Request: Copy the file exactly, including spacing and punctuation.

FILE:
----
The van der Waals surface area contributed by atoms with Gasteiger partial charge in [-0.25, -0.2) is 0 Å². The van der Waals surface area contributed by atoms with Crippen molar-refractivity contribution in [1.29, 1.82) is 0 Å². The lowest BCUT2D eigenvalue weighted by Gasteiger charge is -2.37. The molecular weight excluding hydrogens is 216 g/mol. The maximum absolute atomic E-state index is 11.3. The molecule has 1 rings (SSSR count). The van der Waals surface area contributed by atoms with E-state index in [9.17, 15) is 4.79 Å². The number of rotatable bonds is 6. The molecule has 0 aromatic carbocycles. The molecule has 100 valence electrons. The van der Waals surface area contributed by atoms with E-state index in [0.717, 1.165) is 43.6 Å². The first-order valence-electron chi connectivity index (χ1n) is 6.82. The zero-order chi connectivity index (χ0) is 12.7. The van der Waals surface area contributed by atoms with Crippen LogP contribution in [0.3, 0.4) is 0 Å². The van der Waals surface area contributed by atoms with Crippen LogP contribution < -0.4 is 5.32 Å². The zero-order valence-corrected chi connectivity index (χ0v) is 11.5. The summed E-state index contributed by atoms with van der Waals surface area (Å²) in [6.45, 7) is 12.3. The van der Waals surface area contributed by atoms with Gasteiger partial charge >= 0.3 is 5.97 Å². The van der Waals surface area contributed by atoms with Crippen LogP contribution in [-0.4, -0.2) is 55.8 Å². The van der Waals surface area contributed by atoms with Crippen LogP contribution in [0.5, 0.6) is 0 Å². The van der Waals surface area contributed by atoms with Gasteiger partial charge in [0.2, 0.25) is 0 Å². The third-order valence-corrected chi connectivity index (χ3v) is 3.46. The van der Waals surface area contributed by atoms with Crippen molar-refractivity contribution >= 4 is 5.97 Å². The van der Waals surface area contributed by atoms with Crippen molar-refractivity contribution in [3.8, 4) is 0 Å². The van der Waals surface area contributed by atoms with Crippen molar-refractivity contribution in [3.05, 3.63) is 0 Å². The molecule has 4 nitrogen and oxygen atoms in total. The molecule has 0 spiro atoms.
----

The van der Waals surface area contributed by atoms with Gasteiger partial charge in [-0.25, -0.2) is 0 Å². The van der Waals surface area contributed by atoms with Crippen molar-refractivity contribution in [1.29, 1.82) is 0 Å². The lowest BCUT2D eigenvalue weighted by Gasteiger charge is -2.37. The molecular weight excluding hydrogens is 216 g/mol. The maximum absolute atomic E-state index is 11.3. The molecule has 1 rings (SSSR count). The van der Waals surface area contributed by atoms with E-state index in [9.17, 15) is 4.79 Å². The number of rotatable bonds is 6. The molecule has 0 aromatic carbocycles. The molecule has 100 valence electrons. The van der Waals surface area contributed by atoms with E-state index in [0.717, 1.165) is 43.6 Å². The first-order valence-electron chi connectivity index (χ1n) is 6.82. The zero-order chi connectivity index (χ0) is 12.7. The van der Waals surface area contributed by atoms with Crippen LogP contribution in [0.3, 0.4) is 0 Å². The van der Waals surface area contributed by atoms with Crippen LogP contribution < -0.4 is 5.32 Å². The zero-order valence-corrected chi connectivity index (χ0v) is 11.5. The summed E-state index contributed by atoms with van der Waals surface area (Å²) in [6.45, 7) is 12.3. The van der Waals surface area contributed by atoms with Gasteiger partial charge >= 0.3 is 5.97 Å². The van der Waals surface area contributed by atoms with Crippen LogP contribution in [-0.4, -0.2) is 55.8 Å². The van der Waals surface area contributed by atoms with Crippen LogP contribution in [0.5, 0.6) is 0 Å². The van der Waals surface area contributed by atoms with Gasteiger partial charge in [0.2, 0.25) is 0 Å². The third-order valence-corrected chi connectivity index (χ3v) is 3.46. The van der Waals surface area contributed by atoms with Crippen molar-refractivity contribution >= 4 is 5.97 Å². The van der Waals surface area contributed by atoms with Crippen molar-refractivity contribution in [3.8, 4) is 0 Å². The van der Waals surface area contributed by atoms with Crippen molar-refractivity contribution in [3.05, 3.63) is 0 Å². The molecule has 4 nitrogen and oxygen atoms in total. The molecule has 0 spiro atoms.